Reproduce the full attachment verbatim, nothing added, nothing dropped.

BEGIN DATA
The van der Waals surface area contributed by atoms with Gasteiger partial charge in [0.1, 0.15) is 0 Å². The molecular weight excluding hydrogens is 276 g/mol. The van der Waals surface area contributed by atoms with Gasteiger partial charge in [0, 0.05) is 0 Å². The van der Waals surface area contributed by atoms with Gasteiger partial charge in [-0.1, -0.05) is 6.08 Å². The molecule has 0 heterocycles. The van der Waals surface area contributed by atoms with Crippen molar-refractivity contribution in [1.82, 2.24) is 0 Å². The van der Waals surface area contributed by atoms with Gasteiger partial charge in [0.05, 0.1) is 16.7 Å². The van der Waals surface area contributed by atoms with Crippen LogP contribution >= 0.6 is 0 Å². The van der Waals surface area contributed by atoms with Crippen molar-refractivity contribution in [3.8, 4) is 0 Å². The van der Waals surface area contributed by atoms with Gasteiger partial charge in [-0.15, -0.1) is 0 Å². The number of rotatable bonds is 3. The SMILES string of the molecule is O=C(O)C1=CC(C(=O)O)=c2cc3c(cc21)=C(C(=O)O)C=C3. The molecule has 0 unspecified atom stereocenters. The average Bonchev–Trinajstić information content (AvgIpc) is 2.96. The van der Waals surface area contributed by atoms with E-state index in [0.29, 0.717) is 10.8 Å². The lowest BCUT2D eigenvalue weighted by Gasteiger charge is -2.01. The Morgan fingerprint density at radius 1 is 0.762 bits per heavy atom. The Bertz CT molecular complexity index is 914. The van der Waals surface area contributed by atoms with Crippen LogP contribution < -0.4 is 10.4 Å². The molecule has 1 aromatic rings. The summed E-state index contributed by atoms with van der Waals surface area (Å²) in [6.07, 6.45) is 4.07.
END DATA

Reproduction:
The van der Waals surface area contributed by atoms with Gasteiger partial charge in [0.1, 0.15) is 0 Å². The molecular weight excluding hydrogens is 276 g/mol. The van der Waals surface area contributed by atoms with Gasteiger partial charge in [0, 0.05) is 0 Å². The van der Waals surface area contributed by atoms with Gasteiger partial charge in [-0.1, -0.05) is 6.08 Å². The molecule has 0 heterocycles. The van der Waals surface area contributed by atoms with Crippen molar-refractivity contribution in [1.82, 2.24) is 0 Å². The van der Waals surface area contributed by atoms with Gasteiger partial charge in [0.05, 0.1) is 16.7 Å². The van der Waals surface area contributed by atoms with Crippen LogP contribution >= 0.6 is 0 Å². The van der Waals surface area contributed by atoms with Crippen molar-refractivity contribution in [3.8, 4) is 0 Å². The van der Waals surface area contributed by atoms with Gasteiger partial charge in [-0.15, -0.1) is 0 Å². The number of rotatable bonds is 3. The SMILES string of the molecule is O=C(O)C1=CC(C(=O)O)=c2cc3c(cc21)=C(C(=O)O)C=C3. The molecule has 0 unspecified atom stereocenters. The average Bonchev–Trinajstić information content (AvgIpc) is 2.96. The van der Waals surface area contributed by atoms with E-state index in [0.29, 0.717) is 10.8 Å². The lowest BCUT2D eigenvalue weighted by Gasteiger charge is -2.01. The Morgan fingerprint density at radius 1 is 0.762 bits per heavy atom. The Bertz CT molecular complexity index is 914. The van der Waals surface area contributed by atoms with Crippen LogP contribution < -0.4 is 10.4 Å². The molecule has 1 aromatic rings. The summed E-state index contributed by atoms with van der Waals surface area (Å²) in [6.07, 6.45) is 4.07.